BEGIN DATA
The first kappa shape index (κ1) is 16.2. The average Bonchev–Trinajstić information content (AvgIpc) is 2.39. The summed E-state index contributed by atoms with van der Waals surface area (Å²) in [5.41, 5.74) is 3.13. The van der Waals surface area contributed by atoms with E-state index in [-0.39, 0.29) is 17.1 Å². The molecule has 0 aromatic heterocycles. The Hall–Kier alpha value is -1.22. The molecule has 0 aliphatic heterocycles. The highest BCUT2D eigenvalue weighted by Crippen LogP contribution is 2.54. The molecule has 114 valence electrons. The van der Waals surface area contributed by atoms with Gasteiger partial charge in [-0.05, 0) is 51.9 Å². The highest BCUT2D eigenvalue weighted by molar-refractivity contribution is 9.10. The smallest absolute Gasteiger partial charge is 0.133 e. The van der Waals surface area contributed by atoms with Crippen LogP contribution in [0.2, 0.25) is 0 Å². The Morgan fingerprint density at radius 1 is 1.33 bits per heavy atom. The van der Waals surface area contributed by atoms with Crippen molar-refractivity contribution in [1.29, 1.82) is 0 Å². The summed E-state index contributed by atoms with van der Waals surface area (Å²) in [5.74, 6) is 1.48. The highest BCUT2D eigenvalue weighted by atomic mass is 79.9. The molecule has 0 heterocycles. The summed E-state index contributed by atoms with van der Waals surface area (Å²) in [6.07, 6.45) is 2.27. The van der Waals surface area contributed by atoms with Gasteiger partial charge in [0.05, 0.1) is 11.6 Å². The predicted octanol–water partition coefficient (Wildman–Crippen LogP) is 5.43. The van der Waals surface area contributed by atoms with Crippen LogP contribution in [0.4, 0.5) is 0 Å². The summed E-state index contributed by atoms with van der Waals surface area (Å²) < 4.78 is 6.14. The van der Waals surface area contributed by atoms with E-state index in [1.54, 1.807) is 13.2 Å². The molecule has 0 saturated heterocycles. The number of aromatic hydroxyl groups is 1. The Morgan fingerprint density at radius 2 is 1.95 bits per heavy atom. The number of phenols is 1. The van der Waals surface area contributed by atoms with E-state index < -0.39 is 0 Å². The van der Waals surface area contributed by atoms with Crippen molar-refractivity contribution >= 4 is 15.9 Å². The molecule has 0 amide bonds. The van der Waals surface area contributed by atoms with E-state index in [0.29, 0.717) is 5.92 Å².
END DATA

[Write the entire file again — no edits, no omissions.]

The first kappa shape index (κ1) is 16.2. The average Bonchev–Trinajstić information content (AvgIpc) is 2.39. The summed E-state index contributed by atoms with van der Waals surface area (Å²) in [5.41, 5.74) is 3.13. The van der Waals surface area contributed by atoms with E-state index in [-0.39, 0.29) is 17.1 Å². The molecule has 0 aromatic heterocycles. The Hall–Kier alpha value is -1.22. The molecule has 0 aliphatic heterocycles. The highest BCUT2D eigenvalue weighted by Crippen LogP contribution is 2.54. The molecule has 114 valence electrons. The van der Waals surface area contributed by atoms with Gasteiger partial charge in [-0.05, 0) is 51.9 Å². The highest BCUT2D eigenvalue weighted by molar-refractivity contribution is 9.10. The smallest absolute Gasteiger partial charge is 0.133 e. The van der Waals surface area contributed by atoms with Crippen LogP contribution in [0.2, 0.25) is 0 Å². The Morgan fingerprint density at radius 1 is 1.33 bits per heavy atom. The van der Waals surface area contributed by atoms with Crippen molar-refractivity contribution in [1.29, 1.82) is 0 Å². The summed E-state index contributed by atoms with van der Waals surface area (Å²) in [5.74, 6) is 1.48. The highest BCUT2D eigenvalue weighted by atomic mass is 79.9. The molecule has 0 heterocycles. The summed E-state index contributed by atoms with van der Waals surface area (Å²) in [6.07, 6.45) is 2.27. The van der Waals surface area contributed by atoms with Gasteiger partial charge in [0.05, 0.1) is 11.6 Å². The predicted octanol–water partition coefficient (Wildman–Crippen LogP) is 5.43. The van der Waals surface area contributed by atoms with Crippen LogP contribution in [0.4, 0.5) is 0 Å². The summed E-state index contributed by atoms with van der Waals surface area (Å²) < 4.78 is 6.14. The van der Waals surface area contributed by atoms with E-state index in [1.54, 1.807) is 13.2 Å². The molecule has 0 saturated heterocycles. The number of aromatic hydroxyl groups is 1. The Morgan fingerprint density at radius 2 is 1.95 bits per heavy atom. The number of phenols is 1. The van der Waals surface area contributed by atoms with E-state index < -0.39 is 0 Å². The van der Waals surface area contributed by atoms with Crippen molar-refractivity contribution >= 4 is 15.9 Å². The molecule has 0 amide bonds. The van der Waals surface area contributed by atoms with E-state index in [0.29, 0.717) is 5.92 Å².